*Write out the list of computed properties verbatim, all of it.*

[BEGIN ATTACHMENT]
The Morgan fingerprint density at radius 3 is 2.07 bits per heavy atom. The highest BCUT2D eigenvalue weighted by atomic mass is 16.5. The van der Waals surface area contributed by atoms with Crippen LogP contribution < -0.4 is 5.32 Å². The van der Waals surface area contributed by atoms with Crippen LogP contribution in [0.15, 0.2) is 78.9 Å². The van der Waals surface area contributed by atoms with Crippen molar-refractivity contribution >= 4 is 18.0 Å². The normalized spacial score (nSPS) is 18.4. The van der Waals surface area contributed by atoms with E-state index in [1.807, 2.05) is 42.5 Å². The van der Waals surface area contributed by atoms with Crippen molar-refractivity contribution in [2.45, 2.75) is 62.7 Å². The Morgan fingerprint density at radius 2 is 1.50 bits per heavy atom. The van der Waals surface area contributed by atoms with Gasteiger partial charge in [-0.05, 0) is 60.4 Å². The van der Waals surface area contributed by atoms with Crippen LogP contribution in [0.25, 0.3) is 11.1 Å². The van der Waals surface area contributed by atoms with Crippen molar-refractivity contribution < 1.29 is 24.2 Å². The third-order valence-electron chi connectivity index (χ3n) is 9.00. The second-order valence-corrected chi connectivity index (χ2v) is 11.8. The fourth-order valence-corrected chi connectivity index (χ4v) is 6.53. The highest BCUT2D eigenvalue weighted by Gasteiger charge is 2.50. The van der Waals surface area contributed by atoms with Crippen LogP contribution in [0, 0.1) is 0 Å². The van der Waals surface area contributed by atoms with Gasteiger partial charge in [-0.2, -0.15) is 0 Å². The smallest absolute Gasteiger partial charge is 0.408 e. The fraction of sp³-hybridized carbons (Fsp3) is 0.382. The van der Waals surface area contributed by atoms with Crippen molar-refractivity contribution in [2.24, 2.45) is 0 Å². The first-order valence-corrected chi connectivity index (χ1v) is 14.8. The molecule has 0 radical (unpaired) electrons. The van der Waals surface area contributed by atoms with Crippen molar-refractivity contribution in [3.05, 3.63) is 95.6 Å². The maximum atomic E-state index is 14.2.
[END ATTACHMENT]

The Morgan fingerprint density at radius 3 is 2.07 bits per heavy atom. The highest BCUT2D eigenvalue weighted by atomic mass is 16.5. The van der Waals surface area contributed by atoms with Crippen LogP contribution < -0.4 is 5.32 Å². The van der Waals surface area contributed by atoms with Crippen LogP contribution in [0.15, 0.2) is 78.9 Å². The van der Waals surface area contributed by atoms with Crippen molar-refractivity contribution >= 4 is 18.0 Å². The normalized spacial score (nSPS) is 18.4. The van der Waals surface area contributed by atoms with E-state index in [1.807, 2.05) is 42.5 Å². The van der Waals surface area contributed by atoms with Crippen molar-refractivity contribution in [2.45, 2.75) is 62.7 Å². The Morgan fingerprint density at radius 2 is 1.50 bits per heavy atom. The van der Waals surface area contributed by atoms with Gasteiger partial charge in [-0.05, 0) is 60.4 Å². The van der Waals surface area contributed by atoms with Crippen LogP contribution in [0.25, 0.3) is 11.1 Å². The van der Waals surface area contributed by atoms with Crippen molar-refractivity contribution < 1.29 is 24.2 Å². The third-order valence-electron chi connectivity index (χ3n) is 9.00. The second-order valence-corrected chi connectivity index (χ2v) is 11.8. The fourth-order valence-corrected chi connectivity index (χ4v) is 6.53. The highest BCUT2D eigenvalue weighted by Gasteiger charge is 2.50. The van der Waals surface area contributed by atoms with Crippen LogP contribution in [0, 0.1) is 0 Å². The van der Waals surface area contributed by atoms with Gasteiger partial charge in [-0.2, -0.15) is 0 Å². The smallest absolute Gasteiger partial charge is 0.408 e. The fraction of sp³-hybridized carbons (Fsp3) is 0.382. The van der Waals surface area contributed by atoms with Crippen molar-refractivity contribution in [2.24, 2.45) is 0 Å². The first-order valence-corrected chi connectivity index (χ1v) is 14.8. The molecule has 0 radical (unpaired) electrons. The van der Waals surface area contributed by atoms with Crippen molar-refractivity contribution in [3.05, 3.63) is 95.6 Å². The maximum atomic E-state index is 14.2.